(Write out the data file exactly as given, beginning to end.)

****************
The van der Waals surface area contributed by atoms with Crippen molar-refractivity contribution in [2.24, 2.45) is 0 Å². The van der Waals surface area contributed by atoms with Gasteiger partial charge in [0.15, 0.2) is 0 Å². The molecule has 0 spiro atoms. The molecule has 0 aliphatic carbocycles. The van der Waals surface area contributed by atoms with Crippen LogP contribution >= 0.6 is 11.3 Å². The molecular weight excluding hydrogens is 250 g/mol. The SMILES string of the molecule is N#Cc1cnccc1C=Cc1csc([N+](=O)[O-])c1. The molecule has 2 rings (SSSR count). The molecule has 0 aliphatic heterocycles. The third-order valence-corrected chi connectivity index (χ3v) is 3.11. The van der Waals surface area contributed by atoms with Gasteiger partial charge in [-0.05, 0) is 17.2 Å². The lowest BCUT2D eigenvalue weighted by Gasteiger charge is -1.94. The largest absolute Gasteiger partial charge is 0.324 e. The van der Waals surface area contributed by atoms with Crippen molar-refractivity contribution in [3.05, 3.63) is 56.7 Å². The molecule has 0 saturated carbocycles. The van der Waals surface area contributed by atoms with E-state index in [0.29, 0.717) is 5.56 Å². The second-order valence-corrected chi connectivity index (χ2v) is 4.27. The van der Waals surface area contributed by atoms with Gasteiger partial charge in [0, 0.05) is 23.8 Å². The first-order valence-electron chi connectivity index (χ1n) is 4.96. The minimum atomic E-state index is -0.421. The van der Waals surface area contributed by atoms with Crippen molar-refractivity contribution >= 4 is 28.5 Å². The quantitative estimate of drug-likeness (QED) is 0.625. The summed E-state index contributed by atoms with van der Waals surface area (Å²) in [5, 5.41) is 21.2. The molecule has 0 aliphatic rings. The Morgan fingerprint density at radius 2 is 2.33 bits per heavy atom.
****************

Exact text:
The van der Waals surface area contributed by atoms with Crippen molar-refractivity contribution in [2.24, 2.45) is 0 Å². The van der Waals surface area contributed by atoms with Gasteiger partial charge in [0.15, 0.2) is 0 Å². The molecule has 0 spiro atoms. The molecule has 0 aliphatic carbocycles. The van der Waals surface area contributed by atoms with Crippen LogP contribution >= 0.6 is 11.3 Å². The molecular weight excluding hydrogens is 250 g/mol. The SMILES string of the molecule is N#Cc1cnccc1C=Cc1csc([N+](=O)[O-])c1. The molecule has 2 rings (SSSR count). The molecule has 0 aliphatic heterocycles. The third-order valence-corrected chi connectivity index (χ3v) is 3.11. The van der Waals surface area contributed by atoms with Gasteiger partial charge in [-0.05, 0) is 17.2 Å². The lowest BCUT2D eigenvalue weighted by Gasteiger charge is -1.94. The largest absolute Gasteiger partial charge is 0.324 e. The van der Waals surface area contributed by atoms with Crippen molar-refractivity contribution in [3.05, 3.63) is 56.7 Å². The molecule has 0 saturated carbocycles. The van der Waals surface area contributed by atoms with E-state index in [0.29, 0.717) is 5.56 Å². The second-order valence-corrected chi connectivity index (χ2v) is 4.27. The van der Waals surface area contributed by atoms with Gasteiger partial charge in [0, 0.05) is 23.8 Å². The first-order valence-electron chi connectivity index (χ1n) is 4.96. The minimum atomic E-state index is -0.421. The van der Waals surface area contributed by atoms with Crippen molar-refractivity contribution >= 4 is 28.5 Å². The quantitative estimate of drug-likeness (QED) is 0.625. The summed E-state index contributed by atoms with van der Waals surface area (Å²) in [5, 5.41) is 21.2. The molecule has 0 aliphatic rings. The Morgan fingerprint density at radius 2 is 2.33 bits per heavy atom.